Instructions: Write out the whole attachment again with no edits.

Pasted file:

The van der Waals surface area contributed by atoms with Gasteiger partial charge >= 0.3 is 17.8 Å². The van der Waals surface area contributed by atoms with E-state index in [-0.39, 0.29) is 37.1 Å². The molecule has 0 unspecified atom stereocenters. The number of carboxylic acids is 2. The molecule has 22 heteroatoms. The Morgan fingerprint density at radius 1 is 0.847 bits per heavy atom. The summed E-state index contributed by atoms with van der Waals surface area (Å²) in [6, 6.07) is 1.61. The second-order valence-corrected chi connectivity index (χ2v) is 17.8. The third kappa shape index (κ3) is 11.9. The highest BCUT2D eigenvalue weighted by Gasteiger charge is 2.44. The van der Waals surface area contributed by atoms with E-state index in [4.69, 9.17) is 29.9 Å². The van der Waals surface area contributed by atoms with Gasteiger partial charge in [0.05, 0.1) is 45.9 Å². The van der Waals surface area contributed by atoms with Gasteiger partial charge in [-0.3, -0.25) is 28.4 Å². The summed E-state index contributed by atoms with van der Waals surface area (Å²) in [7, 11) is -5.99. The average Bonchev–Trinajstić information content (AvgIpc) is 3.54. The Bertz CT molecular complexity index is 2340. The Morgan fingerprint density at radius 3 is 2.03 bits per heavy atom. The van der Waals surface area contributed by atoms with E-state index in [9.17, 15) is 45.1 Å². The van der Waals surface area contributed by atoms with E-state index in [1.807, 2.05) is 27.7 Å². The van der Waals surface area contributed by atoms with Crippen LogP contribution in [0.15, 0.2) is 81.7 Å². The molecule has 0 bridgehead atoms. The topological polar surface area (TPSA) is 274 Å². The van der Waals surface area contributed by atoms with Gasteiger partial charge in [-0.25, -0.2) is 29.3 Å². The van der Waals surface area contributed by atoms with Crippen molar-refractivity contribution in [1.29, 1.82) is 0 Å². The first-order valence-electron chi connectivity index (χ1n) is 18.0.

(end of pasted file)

The van der Waals surface area contributed by atoms with Gasteiger partial charge >= 0.3 is 17.8 Å². The van der Waals surface area contributed by atoms with E-state index in [-0.39, 0.29) is 37.1 Å². The molecule has 0 unspecified atom stereocenters. The number of carboxylic acids is 2. The molecule has 22 heteroatoms. The Morgan fingerprint density at radius 1 is 0.847 bits per heavy atom. The summed E-state index contributed by atoms with van der Waals surface area (Å²) in [6, 6.07) is 1.61. The second-order valence-corrected chi connectivity index (χ2v) is 17.8. The third kappa shape index (κ3) is 11.9. The highest BCUT2D eigenvalue weighted by Gasteiger charge is 2.44. The van der Waals surface area contributed by atoms with E-state index in [4.69, 9.17) is 29.9 Å². The van der Waals surface area contributed by atoms with Gasteiger partial charge in [0.05, 0.1) is 45.9 Å². The van der Waals surface area contributed by atoms with Gasteiger partial charge in [-0.3, -0.25) is 28.4 Å². The summed E-state index contributed by atoms with van der Waals surface area (Å²) in [7, 11) is -5.99. The average Bonchev–Trinajstić information content (AvgIpc) is 3.54. The Bertz CT molecular complexity index is 2340. The Morgan fingerprint density at radius 3 is 2.03 bits per heavy atom. The van der Waals surface area contributed by atoms with E-state index in [9.17, 15) is 45.1 Å². The van der Waals surface area contributed by atoms with E-state index in [1.807, 2.05) is 27.7 Å². The van der Waals surface area contributed by atoms with Crippen LogP contribution in [0.15, 0.2) is 81.7 Å². The molecule has 0 bridgehead atoms. The topological polar surface area (TPSA) is 274 Å². The van der Waals surface area contributed by atoms with Gasteiger partial charge in [-0.25, -0.2) is 29.3 Å². The van der Waals surface area contributed by atoms with Crippen molar-refractivity contribution in [1.29, 1.82) is 0 Å². The first-order valence-electron chi connectivity index (χ1n) is 18.0.